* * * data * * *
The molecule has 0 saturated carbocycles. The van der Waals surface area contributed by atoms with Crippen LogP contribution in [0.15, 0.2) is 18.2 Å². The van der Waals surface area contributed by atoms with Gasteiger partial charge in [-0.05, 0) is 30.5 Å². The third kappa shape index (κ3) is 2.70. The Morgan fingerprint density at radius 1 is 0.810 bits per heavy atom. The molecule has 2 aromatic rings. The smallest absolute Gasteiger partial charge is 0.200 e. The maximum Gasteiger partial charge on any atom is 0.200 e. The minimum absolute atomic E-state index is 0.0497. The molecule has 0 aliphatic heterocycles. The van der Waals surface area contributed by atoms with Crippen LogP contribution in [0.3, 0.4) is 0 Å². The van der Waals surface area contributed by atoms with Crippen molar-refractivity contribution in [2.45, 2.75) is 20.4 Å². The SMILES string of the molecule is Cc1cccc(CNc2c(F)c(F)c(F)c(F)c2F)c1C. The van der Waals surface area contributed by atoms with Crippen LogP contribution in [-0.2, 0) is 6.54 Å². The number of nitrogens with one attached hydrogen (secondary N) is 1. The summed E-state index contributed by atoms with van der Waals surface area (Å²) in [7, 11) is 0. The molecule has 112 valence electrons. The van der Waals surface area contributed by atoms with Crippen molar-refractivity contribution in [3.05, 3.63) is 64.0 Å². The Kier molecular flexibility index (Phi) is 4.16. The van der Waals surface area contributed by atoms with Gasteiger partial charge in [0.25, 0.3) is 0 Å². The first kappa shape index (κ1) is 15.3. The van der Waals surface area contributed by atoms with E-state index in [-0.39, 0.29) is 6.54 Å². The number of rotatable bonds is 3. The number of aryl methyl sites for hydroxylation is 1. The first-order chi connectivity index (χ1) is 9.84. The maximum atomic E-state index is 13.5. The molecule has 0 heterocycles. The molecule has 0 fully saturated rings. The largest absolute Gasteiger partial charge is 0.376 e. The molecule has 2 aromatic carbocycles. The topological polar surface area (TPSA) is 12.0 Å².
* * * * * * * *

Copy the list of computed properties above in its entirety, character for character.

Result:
The molecule has 0 saturated carbocycles. The van der Waals surface area contributed by atoms with Crippen LogP contribution in [0.15, 0.2) is 18.2 Å². The van der Waals surface area contributed by atoms with Gasteiger partial charge in [-0.05, 0) is 30.5 Å². The third kappa shape index (κ3) is 2.70. The Morgan fingerprint density at radius 1 is 0.810 bits per heavy atom. The molecule has 2 aromatic rings. The smallest absolute Gasteiger partial charge is 0.200 e. The maximum Gasteiger partial charge on any atom is 0.200 e. The minimum absolute atomic E-state index is 0.0497. The molecule has 0 aliphatic heterocycles. The van der Waals surface area contributed by atoms with Crippen LogP contribution in [0.3, 0.4) is 0 Å². The van der Waals surface area contributed by atoms with Crippen molar-refractivity contribution in [2.45, 2.75) is 20.4 Å². The SMILES string of the molecule is Cc1cccc(CNc2c(F)c(F)c(F)c(F)c2F)c1C. The van der Waals surface area contributed by atoms with Crippen LogP contribution in [-0.2, 0) is 6.54 Å². The number of nitrogens with one attached hydrogen (secondary N) is 1. The summed E-state index contributed by atoms with van der Waals surface area (Å²) in [7, 11) is 0. The molecule has 112 valence electrons. The van der Waals surface area contributed by atoms with Crippen molar-refractivity contribution in [3.05, 3.63) is 64.0 Å². The Kier molecular flexibility index (Phi) is 4.16. The van der Waals surface area contributed by atoms with Gasteiger partial charge in [0.25, 0.3) is 0 Å². The first kappa shape index (κ1) is 15.3. The van der Waals surface area contributed by atoms with E-state index in [-0.39, 0.29) is 6.54 Å². The number of rotatable bonds is 3. The number of aryl methyl sites for hydroxylation is 1. The first-order chi connectivity index (χ1) is 9.84. The maximum atomic E-state index is 13.5. The molecule has 0 heterocycles. The molecule has 0 fully saturated rings. The largest absolute Gasteiger partial charge is 0.376 e. The molecule has 2 aromatic carbocycles. The topological polar surface area (TPSA) is 12.0 Å².